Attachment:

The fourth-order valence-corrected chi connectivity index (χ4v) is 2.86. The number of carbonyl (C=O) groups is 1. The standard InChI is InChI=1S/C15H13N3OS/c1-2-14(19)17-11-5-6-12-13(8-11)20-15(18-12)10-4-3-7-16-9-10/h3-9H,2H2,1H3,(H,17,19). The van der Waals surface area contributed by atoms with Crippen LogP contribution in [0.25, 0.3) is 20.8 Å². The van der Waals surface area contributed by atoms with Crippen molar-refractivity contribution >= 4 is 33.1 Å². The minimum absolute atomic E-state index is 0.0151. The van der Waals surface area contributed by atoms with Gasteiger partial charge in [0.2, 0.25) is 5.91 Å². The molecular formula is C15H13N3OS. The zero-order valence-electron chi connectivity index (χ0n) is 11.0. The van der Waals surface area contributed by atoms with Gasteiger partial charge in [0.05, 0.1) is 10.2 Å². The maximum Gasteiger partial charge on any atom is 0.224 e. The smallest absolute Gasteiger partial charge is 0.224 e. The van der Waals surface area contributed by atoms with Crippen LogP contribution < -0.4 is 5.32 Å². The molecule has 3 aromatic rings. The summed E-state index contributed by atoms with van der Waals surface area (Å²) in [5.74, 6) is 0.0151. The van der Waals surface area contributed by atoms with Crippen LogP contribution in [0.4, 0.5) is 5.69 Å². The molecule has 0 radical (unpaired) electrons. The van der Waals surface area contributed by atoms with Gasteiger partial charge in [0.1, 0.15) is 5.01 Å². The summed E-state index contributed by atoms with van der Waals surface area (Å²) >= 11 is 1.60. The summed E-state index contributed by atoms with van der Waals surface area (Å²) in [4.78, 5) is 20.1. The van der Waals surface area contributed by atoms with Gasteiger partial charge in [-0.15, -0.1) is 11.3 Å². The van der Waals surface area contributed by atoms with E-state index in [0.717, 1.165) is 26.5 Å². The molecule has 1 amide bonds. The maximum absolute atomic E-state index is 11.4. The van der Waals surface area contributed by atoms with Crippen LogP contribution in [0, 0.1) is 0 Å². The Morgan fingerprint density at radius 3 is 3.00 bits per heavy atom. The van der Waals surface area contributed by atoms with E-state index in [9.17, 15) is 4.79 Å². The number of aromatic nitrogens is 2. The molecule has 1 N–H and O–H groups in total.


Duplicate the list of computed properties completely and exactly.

The fourth-order valence-corrected chi connectivity index (χ4v) is 2.86. The number of carbonyl (C=O) groups is 1. The standard InChI is InChI=1S/C15H13N3OS/c1-2-14(19)17-11-5-6-12-13(8-11)20-15(18-12)10-4-3-7-16-9-10/h3-9H,2H2,1H3,(H,17,19). The van der Waals surface area contributed by atoms with Crippen LogP contribution in [0.25, 0.3) is 20.8 Å². The van der Waals surface area contributed by atoms with Crippen molar-refractivity contribution >= 4 is 33.1 Å². The minimum absolute atomic E-state index is 0.0151. The van der Waals surface area contributed by atoms with Gasteiger partial charge in [0.2, 0.25) is 5.91 Å². The molecular formula is C15H13N3OS. The zero-order valence-electron chi connectivity index (χ0n) is 11.0. The van der Waals surface area contributed by atoms with Gasteiger partial charge in [0.05, 0.1) is 10.2 Å². The maximum Gasteiger partial charge on any atom is 0.224 e. The smallest absolute Gasteiger partial charge is 0.224 e. The van der Waals surface area contributed by atoms with Crippen LogP contribution < -0.4 is 5.32 Å². The molecule has 3 aromatic rings. The summed E-state index contributed by atoms with van der Waals surface area (Å²) in [5.74, 6) is 0.0151. The van der Waals surface area contributed by atoms with Crippen LogP contribution in [0.4, 0.5) is 5.69 Å². The molecule has 0 radical (unpaired) electrons. The van der Waals surface area contributed by atoms with Gasteiger partial charge in [0.1, 0.15) is 5.01 Å². The summed E-state index contributed by atoms with van der Waals surface area (Å²) >= 11 is 1.60. The summed E-state index contributed by atoms with van der Waals surface area (Å²) in [4.78, 5) is 20.1. The van der Waals surface area contributed by atoms with Gasteiger partial charge in [-0.15, -0.1) is 11.3 Å². The van der Waals surface area contributed by atoms with E-state index in [0.717, 1.165) is 26.5 Å². The molecule has 1 amide bonds. The maximum absolute atomic E-state index is 11.4. The van der Waals surface area contributed by atoms with Crippen LogP contribution in [0, 0.1) is 0 Å². The Morgan fingerprint density at radius 3 is 3.00 bits per heavy atom. The van der Waals surface area contributed by atoms with E-state index in [9.17, 15) is 4.79 Å². The number of aromatic nitrogens is 2. The molecule has 1 N–H and O–H groups in total.